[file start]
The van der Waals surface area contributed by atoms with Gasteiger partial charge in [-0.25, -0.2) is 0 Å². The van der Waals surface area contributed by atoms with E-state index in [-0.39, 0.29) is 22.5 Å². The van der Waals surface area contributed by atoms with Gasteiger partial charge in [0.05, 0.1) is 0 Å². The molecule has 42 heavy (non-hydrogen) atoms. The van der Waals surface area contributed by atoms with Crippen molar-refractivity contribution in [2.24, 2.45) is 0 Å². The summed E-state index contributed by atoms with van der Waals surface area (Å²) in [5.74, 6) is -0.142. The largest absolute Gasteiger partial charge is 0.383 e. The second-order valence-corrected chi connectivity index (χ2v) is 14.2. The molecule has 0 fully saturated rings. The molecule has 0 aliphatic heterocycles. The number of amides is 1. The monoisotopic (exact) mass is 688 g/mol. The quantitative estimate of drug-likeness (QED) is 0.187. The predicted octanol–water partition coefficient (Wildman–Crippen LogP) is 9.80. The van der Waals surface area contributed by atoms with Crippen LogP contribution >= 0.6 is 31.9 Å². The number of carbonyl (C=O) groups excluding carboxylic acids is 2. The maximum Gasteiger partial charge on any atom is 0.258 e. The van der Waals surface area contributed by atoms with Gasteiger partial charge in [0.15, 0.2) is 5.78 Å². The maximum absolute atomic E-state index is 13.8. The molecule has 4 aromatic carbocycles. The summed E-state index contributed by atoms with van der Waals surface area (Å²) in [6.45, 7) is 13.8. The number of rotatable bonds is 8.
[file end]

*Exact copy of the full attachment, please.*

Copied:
The van der Waals surface area contributed by atoms with Gasteiger partial charge in [-0.25, -0.2) is 0 Å². The van der Waals surface area contributed by atoms with E-state index in [-0.39, 0.29) is 22.5 Å². The van der Waals surface area contributed by atoms with Gasteiger partial charge in [0.05, 0.1) is 0 Å². The molecule has 42 heavy (non-hydrogen) atoms. The van der Waals surface area contributed by atoms with Crippen molar-refractivity contribution in [2.24, 2.45) is 0 Å². The summed E-state index contributed by atoms with van der Waals surface area (Å²) in [5.74, 6) is -0.142. The largest absolute Gasteiger partial charge is 0.383 e. The second-order valence-corrected chi connectivity index (χ2v) is 14.2. The molecule has 0 fully saturated rings. The molecule has 0 aliphatic heterocycles. The number of amides is 1. The monoisotopic (exact) mass is 688 g/mol. The quantitative estimate of drug-likeness (QED) is 0.187. The predicted octanol–water partition coefficient (Wildman–Crippen LogP) is 9.80. The van der Waals surface area contributed by atoms with Crippen LogP contribution >= 0.6 is 31.9 Å². The number of carbonyl (C=O) groups excluding carboxylic acids is 2. The maximum Gasteiger partial charge on any atom is 0.258 e. The van der Waals surface area contributed by atoms with Gasteiger partial charge in [0.15, 0.2) is 5.78 Å². The maximum absolute atomic E-state index is 13.8. The molecule has 4 aromatic carbocycles. The summed E-state index contributed by atoms with van der Waals surface area (Å²) in [6.45, 7) is 13.8. The number of rotatable bonds is 8.